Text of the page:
The Department of Health and Human Services recently sought to address and reform the use of seclusion and restraint in psychiatric hospitals. Specifically, the Health Care Financing Administration (HCFA), now the Centers for Medicare and Medicaid Services, mandated in August 1999 the Interim Final Rule for the use of seclusion and restraint in all psychiatric treatment facilities that receive federal funding (4). The ruling states, in part, that mental health workers must have training in the use of these interventions, that a licensed independent practitioner must evaluate in person the need for each event within one hour of the its initiation, that the patient must be continually monitored by staff while undergoing seclusion or restraint, and that orders may not exceed a certain period, as determined by the patient's age. As a result of and concurrent with these reforms, many facilities implemented staff training programs aimed at reducing the use of seclusion and restraint, as articulated in the American Academy of Child and Adolescent Psychiatry's (AACAP's) practice parameters on the management of aggressive behavior (5).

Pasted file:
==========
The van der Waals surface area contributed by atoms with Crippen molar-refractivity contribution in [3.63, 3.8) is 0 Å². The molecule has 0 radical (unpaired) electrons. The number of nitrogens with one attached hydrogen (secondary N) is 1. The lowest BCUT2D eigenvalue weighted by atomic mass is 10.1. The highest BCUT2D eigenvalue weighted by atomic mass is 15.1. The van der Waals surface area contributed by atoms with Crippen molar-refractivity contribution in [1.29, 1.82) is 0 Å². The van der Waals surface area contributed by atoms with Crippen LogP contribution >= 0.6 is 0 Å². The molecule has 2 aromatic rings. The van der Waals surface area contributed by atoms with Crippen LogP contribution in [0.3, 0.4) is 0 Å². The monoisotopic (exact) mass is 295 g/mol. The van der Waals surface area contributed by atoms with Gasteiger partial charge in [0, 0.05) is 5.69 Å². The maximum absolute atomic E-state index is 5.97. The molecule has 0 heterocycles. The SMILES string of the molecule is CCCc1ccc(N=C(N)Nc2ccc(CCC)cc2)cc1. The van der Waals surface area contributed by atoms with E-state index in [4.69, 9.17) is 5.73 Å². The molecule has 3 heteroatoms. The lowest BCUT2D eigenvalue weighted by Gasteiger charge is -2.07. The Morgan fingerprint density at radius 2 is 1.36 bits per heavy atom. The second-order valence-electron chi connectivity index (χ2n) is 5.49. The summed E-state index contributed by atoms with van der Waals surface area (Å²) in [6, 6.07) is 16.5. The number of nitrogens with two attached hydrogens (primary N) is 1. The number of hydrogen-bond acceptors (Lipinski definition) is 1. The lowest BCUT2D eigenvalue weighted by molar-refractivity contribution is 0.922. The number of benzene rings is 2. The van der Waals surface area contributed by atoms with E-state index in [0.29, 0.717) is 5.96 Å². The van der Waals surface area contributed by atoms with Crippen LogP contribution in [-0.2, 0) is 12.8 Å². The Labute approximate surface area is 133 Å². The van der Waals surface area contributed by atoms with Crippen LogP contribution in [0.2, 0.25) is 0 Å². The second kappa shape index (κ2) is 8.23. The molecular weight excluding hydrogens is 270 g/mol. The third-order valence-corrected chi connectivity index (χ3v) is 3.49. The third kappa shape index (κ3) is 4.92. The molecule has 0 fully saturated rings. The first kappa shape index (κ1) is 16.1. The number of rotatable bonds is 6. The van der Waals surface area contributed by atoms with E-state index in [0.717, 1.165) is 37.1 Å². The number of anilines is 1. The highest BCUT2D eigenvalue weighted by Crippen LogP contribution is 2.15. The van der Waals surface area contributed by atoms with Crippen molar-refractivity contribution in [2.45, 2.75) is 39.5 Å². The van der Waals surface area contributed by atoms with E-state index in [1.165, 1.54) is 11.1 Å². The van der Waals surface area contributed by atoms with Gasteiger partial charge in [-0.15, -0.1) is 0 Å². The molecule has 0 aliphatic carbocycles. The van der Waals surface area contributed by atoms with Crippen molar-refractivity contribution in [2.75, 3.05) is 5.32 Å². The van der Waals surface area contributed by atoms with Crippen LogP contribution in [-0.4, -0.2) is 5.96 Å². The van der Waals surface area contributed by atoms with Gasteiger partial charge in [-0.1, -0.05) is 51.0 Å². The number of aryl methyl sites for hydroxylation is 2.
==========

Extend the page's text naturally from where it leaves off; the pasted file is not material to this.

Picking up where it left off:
It has been reasonable to expect that favorable changes in the use of seclusion and restraint would follow the implementation of the 1999 HCFA regulations. However, only one study has addressed whether these anticipated trends have occurred. In that study, the overall number of episodes of seclusion and restraint decreased by more than 50 percent and the mean duration of each episode by 41 percent during the three months after the institution of the HCFA rules (6). Those data, based on three adult inpatient units and one child unit, were not specifically analyzed with respect to patient demographic or clinical characteristics. Thus, to the best of our knowledge, seclusion and restraint among children and adolescents in psychiatric care facilities have not been reevaluated since the HCFA regulations were first implemented.

To further our understanding of the impact of these new administrative reforms and associated clinical interventions, we aimed in this study to examine demographic characteristics associated with the use of seclusion and restraint among psychiatrically hospitalized youths and also to quantify changing trends over a two-year period in the rates and patterns of these modalities of treatment.

+

Participants